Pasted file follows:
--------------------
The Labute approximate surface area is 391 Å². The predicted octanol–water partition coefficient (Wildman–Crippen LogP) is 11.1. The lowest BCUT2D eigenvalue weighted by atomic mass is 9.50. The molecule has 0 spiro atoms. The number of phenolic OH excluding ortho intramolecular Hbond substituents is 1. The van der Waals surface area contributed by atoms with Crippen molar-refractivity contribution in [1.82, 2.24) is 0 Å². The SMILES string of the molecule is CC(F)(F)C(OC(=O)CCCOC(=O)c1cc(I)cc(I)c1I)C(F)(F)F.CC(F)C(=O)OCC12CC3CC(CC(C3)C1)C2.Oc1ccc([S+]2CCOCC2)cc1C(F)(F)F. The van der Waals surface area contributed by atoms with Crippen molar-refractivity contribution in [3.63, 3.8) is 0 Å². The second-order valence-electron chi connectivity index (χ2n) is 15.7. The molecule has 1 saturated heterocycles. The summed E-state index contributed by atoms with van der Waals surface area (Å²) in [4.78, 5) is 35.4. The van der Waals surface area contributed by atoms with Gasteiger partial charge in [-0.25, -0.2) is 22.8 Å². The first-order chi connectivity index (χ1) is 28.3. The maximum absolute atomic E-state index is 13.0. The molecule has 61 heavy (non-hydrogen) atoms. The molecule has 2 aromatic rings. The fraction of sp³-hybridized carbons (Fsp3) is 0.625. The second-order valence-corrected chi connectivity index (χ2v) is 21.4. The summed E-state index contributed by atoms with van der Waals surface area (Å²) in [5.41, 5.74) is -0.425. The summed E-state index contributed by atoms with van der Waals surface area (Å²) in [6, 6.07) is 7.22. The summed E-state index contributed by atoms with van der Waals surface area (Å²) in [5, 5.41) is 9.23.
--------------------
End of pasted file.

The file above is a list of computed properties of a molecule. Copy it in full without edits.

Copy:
The Labute approximate surface area is 391 Å². The predicted octanol–water partition coefficient (Wildman–Crippen LogP) is 11.1. The lowest BCUT2D eigenvalue weighted by atomic mass is 9.50. The molecule has 0 spiro atoms. The number of phenolic OH excluding ortho intramolecular Hbond substituents is 1. The van der Waals surface area contributed by atoms with Crippen molar-refractivity contribution in [1.82, 2.24) is 0 Å². The SMILES string of the molecule is CC(F)(F)C(OC(=O)CCCOC(=O)c1cc(I)cc(I)c1I)C(F)(F)F.CC(F)C(=O)OCC12CC3CC(CC(C3)C1)C2.Oc1ccc([S+]2CCOCC2)cc1C(F)(F)F. The van der Waals surface area contributed by atoms with Crippen molar-refractivity contribution in [3.63, 3.8) is 0 Å². The second-order valence-electron chi connectivity index (χ2n) is 15.7. The molecule has 1 saturated heterocycles. The summed E-state index contributed by atoms with van der Waals surface area (Å²) in [4.78, 5) is 35.4. The van der Waals surface area contributed by atoms with Gasteiger partial charge in [-0.25, -0.2) is 22.8 Å². The first-order chi connectivity index (χ1) is 28.3. The maximum absolute atomic E-state index is 13.0. The molecule has 61 heavy (non-hydrogen) atoms. The molecule has 2 aromatic rings. The fraction of sp³-hybridized carbons (Fsp3) is 0.625. The second-order valence-corrected chi connectivity index (χ2v) is 21.4. The summed E-state index contributed by atoms with van der Waals surface area (Å²) in [5.41, 5.74) is -0.425. The summed E-state index contributed by atoms with van der Waals surface area (Å²) in [6, 6.07) is 7.22. The summed E-state index contributed by atoms with van der Waals surface area (Å²) in [5, 5.41) is 9.23.